I have two projects in the making, I wonder if there's interest for any of them.

1) Texas 7/18/1978 splitscreen (Let it Rock until Beast of Burden)

2) Hyde Park 7/5/1969 (all footage available; like Zep MSG 1973 for those who've seen it)

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Yes, Nutrocker, I agree with you. However, if MT were around for more than 2 or 3 songs, it might disjoint Ronnie Wood's nose a bit.

Yes, Nutrocker, I agree with you. However, if MT were around for more than 2 or 3 songs, it might disjoint Ronnie Wood's nose a bit.

They could have done what Iron Maiden did when Adrian Smith returned , play with three guitarists , It seems to work for them live and in the studio

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Another Led Wallet!!!! Twenty dollars!!! I know that over the years, there have comments by Bill Wyman and Ronnie about the way the money is divided. I don't know if Prince Rupert Lowenstein is still involved in the Stones finances, but he certainly did a good job for Sir Mick.

If you ever read Bill's book (Stone Alone) he is constantly ranting about the Stones' finances (and, by extension, his own)...I believe he actually turned down sitting in on the rest of the 50 And Counting Tour because -you guessed it- Sir Mick didn't want to pay Wyman what he wanted. Woody's finances have been up and down over the years- he's pissed a lot away on drugs, bad investments and at times has had to rely on his second career as an artist to pay the bills (Ronnie told some innaresting money stories in his book), and considering he joined the band in '75 he wasn't made an official member of the Stones until 1994 (thus giving him a bigger piece of the pie beyond being a salaried sideman ala Chuck Leavell)...and even then Ronnie's 'promotion' only happened because Charlie Watts insisted on it.

Prince Rupert basically saved the Stones' finances after Allen Klein fucked them over in the sixties...RL was the driving force behind setting up Rolling Stones Records as well as suggesting their tax exile in France, which begat Exile On Main Street. I'm surprised he packed it in actually (truth be told, I thought he was dead) but Prince Rupert had to be getting on in age.

One of my all time favorite Jagger stories centers around his negotiations with promoter Bill Graham for the 1989 North American tour. I'm paraphrasing parts of it:

Yeah, Mick sorta screwed over Bill Graham in '89, but ya can't say Jagger doesn't have good business acumen...Michael Cohl has made them a fuckin' fortune doing their tours since then.

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Brilliant! They really are in a league of their own when it comes to presentation and design for a live music spectacle. I don't think they can possibly equal let alone top the Glastonbury experience but for those attending at Hyde Park they certainly seem to be trying.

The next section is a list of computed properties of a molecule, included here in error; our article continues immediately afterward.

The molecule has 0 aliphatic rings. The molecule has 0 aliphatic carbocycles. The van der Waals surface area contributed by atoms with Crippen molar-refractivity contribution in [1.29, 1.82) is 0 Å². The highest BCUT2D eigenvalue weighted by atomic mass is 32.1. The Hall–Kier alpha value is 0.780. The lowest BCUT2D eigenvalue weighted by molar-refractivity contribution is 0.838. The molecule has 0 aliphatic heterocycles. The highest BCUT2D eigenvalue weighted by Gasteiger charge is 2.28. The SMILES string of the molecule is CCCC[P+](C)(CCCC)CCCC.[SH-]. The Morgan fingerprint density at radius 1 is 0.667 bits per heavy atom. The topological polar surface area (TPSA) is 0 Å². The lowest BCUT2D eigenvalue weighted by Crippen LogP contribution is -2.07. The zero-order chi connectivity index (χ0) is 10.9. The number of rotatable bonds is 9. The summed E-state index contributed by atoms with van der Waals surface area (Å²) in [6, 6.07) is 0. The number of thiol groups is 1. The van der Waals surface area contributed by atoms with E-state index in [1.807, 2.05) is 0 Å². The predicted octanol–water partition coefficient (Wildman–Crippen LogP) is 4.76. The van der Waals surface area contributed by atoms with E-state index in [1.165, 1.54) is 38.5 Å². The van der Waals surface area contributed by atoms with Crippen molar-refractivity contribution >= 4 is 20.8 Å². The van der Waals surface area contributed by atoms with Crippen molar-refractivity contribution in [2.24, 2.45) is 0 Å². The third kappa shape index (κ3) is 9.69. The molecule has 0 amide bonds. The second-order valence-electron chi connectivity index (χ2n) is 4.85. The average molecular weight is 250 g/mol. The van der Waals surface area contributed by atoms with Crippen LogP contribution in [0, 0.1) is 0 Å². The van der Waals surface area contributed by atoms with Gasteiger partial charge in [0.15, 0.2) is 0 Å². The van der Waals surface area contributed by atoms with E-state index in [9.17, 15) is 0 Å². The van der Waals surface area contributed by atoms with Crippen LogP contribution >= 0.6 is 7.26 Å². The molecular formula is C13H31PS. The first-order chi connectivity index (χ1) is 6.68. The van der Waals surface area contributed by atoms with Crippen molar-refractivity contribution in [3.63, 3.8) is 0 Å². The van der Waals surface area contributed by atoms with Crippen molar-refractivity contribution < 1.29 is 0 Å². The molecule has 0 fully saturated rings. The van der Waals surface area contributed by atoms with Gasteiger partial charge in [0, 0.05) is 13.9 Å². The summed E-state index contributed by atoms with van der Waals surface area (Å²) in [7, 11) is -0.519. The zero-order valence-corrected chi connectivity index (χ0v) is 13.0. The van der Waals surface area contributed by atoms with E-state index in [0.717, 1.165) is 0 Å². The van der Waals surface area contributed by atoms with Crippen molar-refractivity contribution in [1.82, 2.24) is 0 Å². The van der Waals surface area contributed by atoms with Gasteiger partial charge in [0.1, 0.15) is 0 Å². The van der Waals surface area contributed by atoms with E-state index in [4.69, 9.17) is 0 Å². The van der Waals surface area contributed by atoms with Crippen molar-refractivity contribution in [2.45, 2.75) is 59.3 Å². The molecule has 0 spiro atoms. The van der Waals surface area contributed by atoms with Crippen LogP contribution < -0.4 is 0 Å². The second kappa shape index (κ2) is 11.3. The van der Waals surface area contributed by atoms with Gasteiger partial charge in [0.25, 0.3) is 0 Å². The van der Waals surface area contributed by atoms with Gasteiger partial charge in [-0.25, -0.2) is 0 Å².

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True. Their sets over the years have been magnificent - and very expensive too. A lot of thought and creativity on the part of their team.

The UK press is speculating madly about whether they will do the exact set as at Hyde Park in '69. I am wondering if Mick will go the whole hog, and come out in a white smock, and quote an except from "Adonais". :D

Brilliant! They really are in a league of their own when it comes to presentation and design for a live music spectacle. I don't think they can possibly equal let alone top the Glastonbury experience but for those attending at Hyde Park they certainly seem to be trying.

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True. Their sets over the years have been magnificent - and very expensive too. A lot of thought and creativity on the part of their team.

I still think the "Lotus Stage" from the 1975 tour is one of the coolest stages ever. Some of the modern day Stones stages are just over the top...as Keith would say, "Fuck it, let's just go onstage with a couple of lights..." :lol:

The UK press is speculating madly about whether they will do the exact set as at Hyde Park in '69. I am wondering if Mick will go the whole hog, and come out in a white smock, and quote an except from "Adonais". :D

:lol: I kinda doubt it...after all to totally recreate the '69 stage/vibe they'd need the bad pictures of Brian Jones put up on the sides of the stage, and I don't see that happening.

My guess is they'll play the standard 50 And Counting set, maybe with an extra goodie or two thrown in for good measure.

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A full show Glasto SBD is now up at HC..... 384kbps lossy though, but It will do.....CYHMK w/MT in SBD stereo yay hey.....

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It's a shame they don't let Taylor play the entire show....Keef is shot as a guitarist, his contributions are minimal compared to the past.

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A full show Glasto SBD is now up at HC..... 384kbps lossy though, but It will do.....CYHMK w/MT in SBD stereo yay hey.....

HC ?

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Joined today ,accessed the rolling stones recording download , thanks

hungercity

Edited by weslgarlic

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The complete show DVD is now up, also at HC.